The TH Field Trip: Seventh Generation, Burlington, Vermont


The Seventh Generation gang, plus a couple of TreeHuggers, at the Bread and Puppet Museum in Glover, Vermont.

A few weeks ago, TreeHuggers Graham Hill, Nick Aster, and I stepped out of the airport into the damp Vermont air and into a maroon Toyota Prius that would chariot us to Seventh Generation HQ in Burlington, Vermont.

"I thought the Internet was dead until I saw you guys," said Gregor Barnum, an ethicist, philosopher, and generally cool dude in charge of corporate responsibility at Seventh Gen. We knew we liked him right away. And that was before he and his cohort, Duke Stump, (a.ka. chief marketing officer—a title he dislikes—may we suggest "chief of shaking things up"?) whisked us off to Seventh Gen's soon-to-be LEED Gold-certified offices, fed us a fantastic 100-mile dinner, and led us on a field trip to the amazing Bread and Puppet museum (check out the video).

During the next 24 hours, we were amply introduced into the world of Seventh Generation, the Vermont-based inventor, maker, and distributor of non-toxic and environmentally safe household products. (For more about household hazards, click here.) And I must say, it's a world I would certainly like to live in. We toured their corporate facilities (a contemporary, open-plan, eco-sensitive space overlooking Lake Champlain), met several staffers (from mad scientists to marketing gurus to sales reps) and played in the green hills of Vermont.

Here's what we learned: Seventh Generation is walking the walk. Our trio of TreeHuggers headed to the North Country to find out what these guys were all about, if we could lend each other a hand, and to talk story. I was thrilled to hear not a word of phony corporate speak, and no one was pushing an agenda or trying to sell us a story. This was more like meeting the goodwill ambassadors of the environmental movement—we instantly felt we were among like-minded people.


What Seventh Gen likes to call "corporate transparency"—that is, the idea of being openly accountable and responsible for everything they do, from customer care to manufacturing—translates into employees that are constantly questioning not only the world around them, but their place in it, too. The result? A curious bunch of thinking staffers constantly looking for better, more innovative ways to do things—whether it's launching a blog about feminine hygiene or developing cradle-to-cradle materials for their products. And guess what? These people appear to actually like coming to work every day.

"The minute you begin to do what you really want to do, it's really a different kind of life," Buckminster Fuller once said. I imagine that's sort of how Jeffrey Hollender felt when he founded Seventh Generation some 20 years ago. The company doesn't just provide alternative toilet paper, dish detergent, and diapers to a world that's desperately in need of them, it's a visionary example of how the world might be. It's a place where people think about what their actions and choices mean, where employees don't have to shelve their values when they punch the proverbial clock, and where they're not just allowed, but encouraged, to approach everyday tasks in new ways and question everything. Why? "In our every deliberation, we must consider the impact of our decisions on the next seven generations." It's a statement form the Iroquois Confederacy's Great Law, and the inspiration for the company's moniker.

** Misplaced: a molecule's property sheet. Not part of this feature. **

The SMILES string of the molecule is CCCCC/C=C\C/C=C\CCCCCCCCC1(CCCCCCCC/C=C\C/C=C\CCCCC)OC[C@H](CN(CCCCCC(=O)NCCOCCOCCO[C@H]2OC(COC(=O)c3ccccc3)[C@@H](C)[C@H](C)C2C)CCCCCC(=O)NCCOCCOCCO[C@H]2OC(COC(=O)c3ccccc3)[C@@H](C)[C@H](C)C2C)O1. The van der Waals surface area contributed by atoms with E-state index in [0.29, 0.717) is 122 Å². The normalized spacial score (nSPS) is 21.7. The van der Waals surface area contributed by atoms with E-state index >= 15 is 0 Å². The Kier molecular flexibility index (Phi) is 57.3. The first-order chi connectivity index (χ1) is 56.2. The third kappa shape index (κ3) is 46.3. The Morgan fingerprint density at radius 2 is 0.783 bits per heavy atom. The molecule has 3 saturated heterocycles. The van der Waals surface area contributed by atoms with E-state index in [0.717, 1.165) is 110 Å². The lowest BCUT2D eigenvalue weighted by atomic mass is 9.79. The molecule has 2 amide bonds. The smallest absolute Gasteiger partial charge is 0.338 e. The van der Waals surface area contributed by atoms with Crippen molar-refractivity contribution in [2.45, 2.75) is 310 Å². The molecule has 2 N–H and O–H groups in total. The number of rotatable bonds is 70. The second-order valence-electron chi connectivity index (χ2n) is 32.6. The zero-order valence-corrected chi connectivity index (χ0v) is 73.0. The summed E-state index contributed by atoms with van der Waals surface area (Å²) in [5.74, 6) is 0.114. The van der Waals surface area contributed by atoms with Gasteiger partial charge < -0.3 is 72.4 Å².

Of course, encouraging people to ask lots of questions often accumulates more than can possibly be answered. Following suit, our visit generated more questions than answers. (Is the environmental movement really a movement at all? How do we make sure it's not a passing trend? How do we expand human consciousness? How do we create a capitalistic ethic that embraces profit yet eschews greed? Why do we have to work 40-hour-plus weeks? What is corporate responsibility anyway? Why don't we have intelligent mobility? How can dividends be more important than the air we breathe? Where should environmental responsibility start? With the government? Big business? Insurance companies? You and me? And just when exactly did human beings start to think of themselves as separate from the natural world?) After 20 years, it appears the conversation is both going strong and still just beginning.

That's refreshing, for sure. But still, Seventh Generation isn't a total anomaly. It's successful, has a staff of several dozen, and has to worry about real-life, corporate-America things like distribution, materials cost, packaging, branding, and salaries. That means they've got to pull a profit. But the difference is, they're doing it with an authentic conscience. Instead of sitting around a board room theorizing about what "corporate responsibility" means, Seventh Generation is jumping in, sleeves rolled up, and defining the term as they go along—all the while asking questions, building better products, educating consumers, and, of course, inviting TreeHuggers to visit and take it all in. Their marketing department is fond saying they prefer to build their customer base one person at a time. Well, I think they just added three more lifers to that list. ::Seventh Generation ::The Inspired Protagonist

The TH Field Trip: Seventh Generation, Burlington, Vermont
The Seventh Generation gang, plus a couple of TreeHuggers, at the Bread and Puppet Museum in Glover, Vermont.A few weeks ago, TreeHuggers Graham Hill, Nick Aster, and I stepped out of the airport into the damp Vermont air and into a maroon Toyota Prius